“When I was a teenager minyo wasn’t so popular. But then Shouei Kina started a minyo sakaba (club) around about 1962 and at that time the first stars were himself and Seijin Noborikawa, Shuei Kohama, Teihan China (Sadao’s father) and then Rinsho Kadekaru. The popular women singers were Kame Itokazu and Kiyo Funakoshi. Every year Kina used to do a minyo show on the island, in Nakagusuku, and it was so popular that for three days the road to Nakagusuku was competely packed. My own car broke down because it overheated.”

Campus has distribution only around the Ryukyu Islands but this year a deal with Tokyo’s Respect Records has meant that two ‘Best’ compilation albums of Campus artists are being released throughout Japan to commemorate the 35th anniversary. These are called Campus Omote (Front) and Campus Ura (Back). Omote is as good an introduction as you can find, with big names Kadekaru and Noborikawa alongside bright new stars such as Mika Uchizato and Toru Yonaha. Ura is Bisekatsu’s more indiosyncratic selection of personal favourites and lesser-known musicians from around the Ryukyus. The albums sport two different Okinawan Sgt. Pepper style covers. “It was the idea of Kenichi Takahashi from Respect to make the covers like Sgt. Pepper. I chose the tracks. Omote is selling better outside Okinawa, but in fact, Ura has better sales on this island.”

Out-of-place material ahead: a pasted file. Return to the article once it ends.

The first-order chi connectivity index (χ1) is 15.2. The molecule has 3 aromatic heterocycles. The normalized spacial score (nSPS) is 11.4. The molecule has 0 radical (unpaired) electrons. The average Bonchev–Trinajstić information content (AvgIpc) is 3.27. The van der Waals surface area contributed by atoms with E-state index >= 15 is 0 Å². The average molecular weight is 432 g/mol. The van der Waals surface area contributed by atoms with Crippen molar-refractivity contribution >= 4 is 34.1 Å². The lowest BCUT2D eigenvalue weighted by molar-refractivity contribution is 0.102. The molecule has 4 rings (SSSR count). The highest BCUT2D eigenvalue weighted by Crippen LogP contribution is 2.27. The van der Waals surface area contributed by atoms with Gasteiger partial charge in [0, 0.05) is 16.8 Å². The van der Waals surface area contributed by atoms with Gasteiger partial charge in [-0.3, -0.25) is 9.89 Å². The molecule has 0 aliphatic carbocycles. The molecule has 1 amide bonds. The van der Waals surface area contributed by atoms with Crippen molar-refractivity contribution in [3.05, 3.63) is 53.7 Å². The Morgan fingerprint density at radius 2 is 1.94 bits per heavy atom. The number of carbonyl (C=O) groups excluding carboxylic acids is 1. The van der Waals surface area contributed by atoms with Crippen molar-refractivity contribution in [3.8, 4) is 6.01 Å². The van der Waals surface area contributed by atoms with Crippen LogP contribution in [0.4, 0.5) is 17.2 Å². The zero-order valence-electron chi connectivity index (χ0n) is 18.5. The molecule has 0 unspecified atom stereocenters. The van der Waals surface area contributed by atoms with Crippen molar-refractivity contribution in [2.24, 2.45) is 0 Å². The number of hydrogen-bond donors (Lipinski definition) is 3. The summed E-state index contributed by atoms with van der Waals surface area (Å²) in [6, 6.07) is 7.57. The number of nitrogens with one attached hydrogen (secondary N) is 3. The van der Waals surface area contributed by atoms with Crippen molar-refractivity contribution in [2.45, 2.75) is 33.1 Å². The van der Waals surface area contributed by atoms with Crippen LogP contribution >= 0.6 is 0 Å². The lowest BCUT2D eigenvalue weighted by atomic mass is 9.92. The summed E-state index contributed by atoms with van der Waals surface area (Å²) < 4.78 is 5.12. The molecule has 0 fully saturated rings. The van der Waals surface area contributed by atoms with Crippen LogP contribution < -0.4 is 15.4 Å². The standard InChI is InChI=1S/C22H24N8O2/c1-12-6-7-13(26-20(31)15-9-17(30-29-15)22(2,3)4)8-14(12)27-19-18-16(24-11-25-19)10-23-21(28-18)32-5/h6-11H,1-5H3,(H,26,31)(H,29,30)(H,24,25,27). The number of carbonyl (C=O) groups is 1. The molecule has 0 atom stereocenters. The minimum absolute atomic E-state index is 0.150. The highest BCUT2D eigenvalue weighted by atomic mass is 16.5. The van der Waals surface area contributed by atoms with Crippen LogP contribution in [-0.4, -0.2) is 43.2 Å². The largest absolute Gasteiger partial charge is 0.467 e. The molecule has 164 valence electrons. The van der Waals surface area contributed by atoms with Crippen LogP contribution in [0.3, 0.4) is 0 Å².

So of all his many activities, what makes Bisekatsu happiest? “I like producing and making albums most of all. I feel this is what makes me happiest. Recently, Minoru Kinjo’s Jidai album, which we released, is the one I feel most proud of because through his songs you can find out and understand a lot of things about the war here, as well as before the war and after. I like that. This year we also made the debut album of Akira Wakukawa. He’s almost 60 but he sings real Okinawan songs and ever since he was a child has been singing and playing sanshin. I’m proud of that one as well.”

Considering Bisekatsu’s wild generosity and his great enthusiasm for sometimes obscure Okinawan music, I wondered how he continues to thrive and what will happen in the future. “I don’t worry about the future. My sons and daughter all work for Campus (daughter Makiko is manager of the young singers Chihiro Kamiya and Mika Uchizato) so I’m happy just to enjoy the rest of my life. Once or twice my daughter said that she wished I’d make a big record that would make some money! But I don’t care.”

(fRoots No.269, November 2005)